Bites 2013: Beef Bulgogi

    Bulgogi is the poster child of marinated meat, which is to say it's one of the finest expressions of thin beef cuts patiently tenderized and seasoned to a palate-pleasing perfection. Due to language barriers, we couldn't tell you exactly what's in San Chang's rendition — likely it includes the classic soy, sugar, sesame and garlic and onion inputs — but we can say theirs is as good as the dish gets around here. Semi-sweet, salty and umami at once. ($8.99 lunch/$12.99 dinner)

    Best Of 2011: Korean

    One of my colleagues here at the Indy is a San Chang House aficionado. She says that it long ago set the bar for local Korean food; all else must be compared to these colorful plates. My guess is that she's not alone, considering Indy voters have put San Chang House at the top every year we've offered this category. Perhaps they, too, appreciate the friendly staff, who always make sure that new eaters of Korean cuisine know how to dip, mix-and-match, and eat everything. Or maybe they agree with signage that Korean food is healthy. When the results of fermentation taste this good and make you happy, who'd want to argue? — Matthew Schniper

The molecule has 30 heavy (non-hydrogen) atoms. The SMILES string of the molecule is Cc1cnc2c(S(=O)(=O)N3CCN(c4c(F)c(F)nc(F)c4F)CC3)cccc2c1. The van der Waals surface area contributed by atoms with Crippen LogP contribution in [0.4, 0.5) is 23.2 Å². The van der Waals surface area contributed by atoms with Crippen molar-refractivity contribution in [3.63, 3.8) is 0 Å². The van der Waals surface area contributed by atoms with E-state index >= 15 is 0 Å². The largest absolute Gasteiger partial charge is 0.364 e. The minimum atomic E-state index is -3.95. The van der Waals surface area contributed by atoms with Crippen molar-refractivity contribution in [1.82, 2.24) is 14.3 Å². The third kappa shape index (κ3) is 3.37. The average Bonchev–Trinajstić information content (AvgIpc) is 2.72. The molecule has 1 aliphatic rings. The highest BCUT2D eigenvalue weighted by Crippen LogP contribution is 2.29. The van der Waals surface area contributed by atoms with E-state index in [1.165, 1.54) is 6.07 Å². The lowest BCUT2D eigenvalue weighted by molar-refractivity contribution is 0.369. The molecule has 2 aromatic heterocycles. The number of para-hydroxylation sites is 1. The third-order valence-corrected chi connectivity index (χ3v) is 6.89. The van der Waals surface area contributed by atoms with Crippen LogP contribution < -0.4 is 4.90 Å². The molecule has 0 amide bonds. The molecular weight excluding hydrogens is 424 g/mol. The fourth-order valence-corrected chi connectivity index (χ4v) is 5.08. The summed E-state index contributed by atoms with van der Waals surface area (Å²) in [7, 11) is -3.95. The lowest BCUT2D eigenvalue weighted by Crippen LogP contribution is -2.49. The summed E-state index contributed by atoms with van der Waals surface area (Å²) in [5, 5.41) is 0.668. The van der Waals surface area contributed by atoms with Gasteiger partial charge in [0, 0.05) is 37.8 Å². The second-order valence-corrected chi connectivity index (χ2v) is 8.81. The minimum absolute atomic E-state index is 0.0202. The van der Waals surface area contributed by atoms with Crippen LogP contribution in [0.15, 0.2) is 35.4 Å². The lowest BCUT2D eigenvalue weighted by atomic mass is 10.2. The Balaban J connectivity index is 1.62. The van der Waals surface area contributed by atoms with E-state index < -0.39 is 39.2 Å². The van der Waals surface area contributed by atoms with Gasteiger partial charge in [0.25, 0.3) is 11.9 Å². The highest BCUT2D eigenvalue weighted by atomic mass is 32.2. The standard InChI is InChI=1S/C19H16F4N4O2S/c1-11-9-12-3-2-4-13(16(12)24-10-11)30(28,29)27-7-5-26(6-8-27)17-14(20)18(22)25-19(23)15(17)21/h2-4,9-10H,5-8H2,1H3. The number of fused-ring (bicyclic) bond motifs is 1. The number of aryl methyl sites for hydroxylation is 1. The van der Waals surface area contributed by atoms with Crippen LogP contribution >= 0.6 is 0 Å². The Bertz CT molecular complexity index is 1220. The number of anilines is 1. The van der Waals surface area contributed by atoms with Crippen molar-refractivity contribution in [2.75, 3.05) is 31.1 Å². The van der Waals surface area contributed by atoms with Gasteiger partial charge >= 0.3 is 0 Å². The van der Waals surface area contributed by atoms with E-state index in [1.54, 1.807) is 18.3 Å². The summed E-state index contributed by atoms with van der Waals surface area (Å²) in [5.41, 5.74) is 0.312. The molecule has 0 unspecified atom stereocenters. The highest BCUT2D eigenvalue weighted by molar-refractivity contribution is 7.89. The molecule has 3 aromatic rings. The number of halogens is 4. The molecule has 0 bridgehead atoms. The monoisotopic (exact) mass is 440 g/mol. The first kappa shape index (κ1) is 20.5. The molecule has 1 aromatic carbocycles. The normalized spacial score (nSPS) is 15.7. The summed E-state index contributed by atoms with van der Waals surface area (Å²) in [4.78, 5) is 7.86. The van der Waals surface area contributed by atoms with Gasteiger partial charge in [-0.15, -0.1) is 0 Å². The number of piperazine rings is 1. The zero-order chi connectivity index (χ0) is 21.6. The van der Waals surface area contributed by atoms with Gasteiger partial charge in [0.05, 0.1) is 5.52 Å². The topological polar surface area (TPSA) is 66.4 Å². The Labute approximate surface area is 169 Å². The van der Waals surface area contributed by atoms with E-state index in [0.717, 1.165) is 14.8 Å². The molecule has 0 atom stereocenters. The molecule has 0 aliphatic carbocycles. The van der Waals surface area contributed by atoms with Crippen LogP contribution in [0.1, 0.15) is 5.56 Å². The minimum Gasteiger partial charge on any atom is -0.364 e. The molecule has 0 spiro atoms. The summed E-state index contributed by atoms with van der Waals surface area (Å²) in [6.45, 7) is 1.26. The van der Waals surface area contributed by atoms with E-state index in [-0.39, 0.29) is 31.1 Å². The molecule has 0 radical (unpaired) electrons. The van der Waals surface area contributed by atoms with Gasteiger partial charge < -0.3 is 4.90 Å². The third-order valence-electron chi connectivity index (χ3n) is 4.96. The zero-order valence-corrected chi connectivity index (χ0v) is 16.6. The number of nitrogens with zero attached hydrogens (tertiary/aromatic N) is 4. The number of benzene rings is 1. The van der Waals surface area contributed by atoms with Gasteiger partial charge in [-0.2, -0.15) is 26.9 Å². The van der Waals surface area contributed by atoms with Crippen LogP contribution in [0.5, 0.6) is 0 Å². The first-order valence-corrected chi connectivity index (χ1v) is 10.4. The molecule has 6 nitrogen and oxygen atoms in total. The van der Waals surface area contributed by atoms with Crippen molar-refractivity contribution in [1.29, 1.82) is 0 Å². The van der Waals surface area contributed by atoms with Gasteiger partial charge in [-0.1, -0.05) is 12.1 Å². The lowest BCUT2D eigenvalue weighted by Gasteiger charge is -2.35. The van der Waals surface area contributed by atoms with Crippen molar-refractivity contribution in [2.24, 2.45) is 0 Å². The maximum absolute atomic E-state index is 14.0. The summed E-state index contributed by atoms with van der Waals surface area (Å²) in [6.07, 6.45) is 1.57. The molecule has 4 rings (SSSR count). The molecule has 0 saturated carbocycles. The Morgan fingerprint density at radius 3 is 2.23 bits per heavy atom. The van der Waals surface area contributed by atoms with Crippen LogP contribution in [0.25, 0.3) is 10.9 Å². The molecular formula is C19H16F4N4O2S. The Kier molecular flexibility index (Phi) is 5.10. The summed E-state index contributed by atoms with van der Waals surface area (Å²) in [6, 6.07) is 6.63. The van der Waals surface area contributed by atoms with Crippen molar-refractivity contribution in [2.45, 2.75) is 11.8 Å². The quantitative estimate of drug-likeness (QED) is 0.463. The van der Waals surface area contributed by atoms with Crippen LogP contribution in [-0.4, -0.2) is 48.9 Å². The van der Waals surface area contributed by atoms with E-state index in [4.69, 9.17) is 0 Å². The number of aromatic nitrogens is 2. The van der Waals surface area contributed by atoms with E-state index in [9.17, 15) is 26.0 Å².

Best Of 2010: Korean

    I'm a newbie to authentic Korean dining, the kind of experience that comes with multiple side dishes and lots of kimchi. When that inexperience came through to my waitress at San Chang House, she patiently walked me through the menu, made vegetarian suggestions to please my palate, and not only served my food in record time, but showed me how to assemble my bi bim bap. No wonder why San Chang has won this award every time Indy readers have voted on it. Future plans include a remodel, and continually improved-upon recipes. —Suzie Calvin


    The Saigon Grill, a casual west side spot, is a great place to be introduced to the wide variety of Vietnamese food, including roll-your-own spring rolls. The noodle bowls here are big, with lots of rice noodles, seasoned meat, fresh veggies, and a lightly sweet sauce.


    Best Of 2015: Upscale Bar

    It doesn't matter which way you go; you're sure to drink something tasty, especially with a menu like this. Like beer? Besides the few taps — all local beers — The Rabbit Hole stocks a variety, with almost any style available, and most brewed in Colorado. More of a wine drinker? Try reds and whites from across the country and around the world, with a few sparkling and champagne bottles available as well. For cocktails, options range from the Duchess, a champagne-grapefruit cocktail served with an orchid, to the Purple Drank, described as "some drank, some purple, all good." — Griffin Swartzell